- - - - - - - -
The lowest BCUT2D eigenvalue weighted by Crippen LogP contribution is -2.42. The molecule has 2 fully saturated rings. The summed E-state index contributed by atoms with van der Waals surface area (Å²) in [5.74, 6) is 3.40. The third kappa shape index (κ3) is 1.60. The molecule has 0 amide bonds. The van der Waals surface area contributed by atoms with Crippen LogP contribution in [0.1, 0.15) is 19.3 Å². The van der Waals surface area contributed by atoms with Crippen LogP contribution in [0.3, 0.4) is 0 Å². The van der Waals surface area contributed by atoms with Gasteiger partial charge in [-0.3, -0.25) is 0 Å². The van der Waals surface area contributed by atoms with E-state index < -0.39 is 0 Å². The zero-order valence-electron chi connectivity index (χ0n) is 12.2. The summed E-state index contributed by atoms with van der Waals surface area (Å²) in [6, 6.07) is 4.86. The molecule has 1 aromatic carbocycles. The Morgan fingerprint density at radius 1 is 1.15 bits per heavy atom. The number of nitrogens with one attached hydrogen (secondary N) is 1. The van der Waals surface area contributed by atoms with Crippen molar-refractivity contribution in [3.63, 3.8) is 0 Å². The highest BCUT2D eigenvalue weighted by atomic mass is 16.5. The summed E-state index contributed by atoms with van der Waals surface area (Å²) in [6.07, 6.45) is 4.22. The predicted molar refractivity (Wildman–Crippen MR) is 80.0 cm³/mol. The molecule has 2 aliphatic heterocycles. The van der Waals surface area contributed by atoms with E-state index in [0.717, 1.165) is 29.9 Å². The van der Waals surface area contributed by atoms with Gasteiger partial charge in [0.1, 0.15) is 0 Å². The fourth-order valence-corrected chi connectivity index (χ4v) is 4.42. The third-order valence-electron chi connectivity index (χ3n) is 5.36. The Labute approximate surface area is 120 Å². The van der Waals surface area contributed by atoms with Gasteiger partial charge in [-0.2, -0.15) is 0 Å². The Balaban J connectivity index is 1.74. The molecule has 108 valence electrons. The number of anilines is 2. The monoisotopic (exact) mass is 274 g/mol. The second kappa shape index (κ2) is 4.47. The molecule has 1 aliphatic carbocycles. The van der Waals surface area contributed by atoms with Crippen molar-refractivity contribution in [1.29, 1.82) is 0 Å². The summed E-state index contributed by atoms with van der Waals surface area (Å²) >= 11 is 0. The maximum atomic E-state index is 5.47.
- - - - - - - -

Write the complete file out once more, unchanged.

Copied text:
The lowest BCUT2D eigenvalue weighted by Crippen LogP contribution is -2.42. The molecule has 2 fully saturated rings. The summed E-state index contributed by atoms with van der Waals surface area (Å²) in [5.74, 6) is 3.40. The third kappa shape index (κ3) is 1.60. The molecule has 0 amide bonds. The van der Waals surface area contributed by atoms with Crippen LogP contribution in [0.1, 0.15) is 19.3 Å². The van der Waals surface area contributed by atoms with Crippen LogP contribution in [0.3, 0.4) is 0 Å². The van der Waals surface area contributed by atoms with Gasteiger partial charge in [-0.3, -0.25) is 0 Å². The van der Waals surface area contributed by atoms with E-state index < -0.39 is 0 Å². The zero-order valence-electron chi connectivity index (χ0n) is 12.2. The summed E-state index contributed by atoms with van der Waals surface area (Å²) in [6, 6.07) is 4.86. The molecule has 1 aromatic carbocycles. The Morgan fingerprint density at radius 1 is 1.15 bits per heavy atom. The number of nitrogens with one attached hydrogen (secondary N) is 1. The van der Waals surface area contributed by atoms with Crippen molar-refractivity contribution in [3.63, 3.8) is 0 Å². The highest BCUT2D eigenvalue weighted by atomic mass is 16.5. The summed E-state index contributed by atoms with van der Waals surface area (Å²) in [6.07, 6.45) is 4.22. The predicted molar refractivity (Wildman–Crippen MR) is 80.0 cm³/mol. The molecule has 2 aliphatic heterocycles. The van der Waals surface area contributed by atoms with E-state index in [0.717, 1.165) is 29.9 Å². The van der Waals surface area contributed by atoms with Gasteiger partial charge in [0.1, 0.15) is 0 Å². The fourth-order valence-corrected chi connectivity index (χ4v) is 4.42. The third-order valence-electron chi connectivity index (χ3n) is 5.36. The Labute approximate surface area is 120 Å². The van der Waals surface area contributed by atoms with Gasteiger partial charge in [-0.2, -0.15) is 0 Å². The Balaban J connectivity index is 1.74. The molecule has 108 valence electrons. The number of anilines is 2. The monoisotopic (exact) mass is 274 g/mol. The second kappa shape index (κ2) is 4.47. The molecule has 1 aliphatic carbocycles. The van der Waals surface area contributed by atoms with Crippen molar-refractivity contribution in [1.29, 1.82) is 0 Å². The summed E-state index contributed by atoms with van der Waals surface area (Å²) >= 11 is 0. The maximum atomic E-state index is 5.47.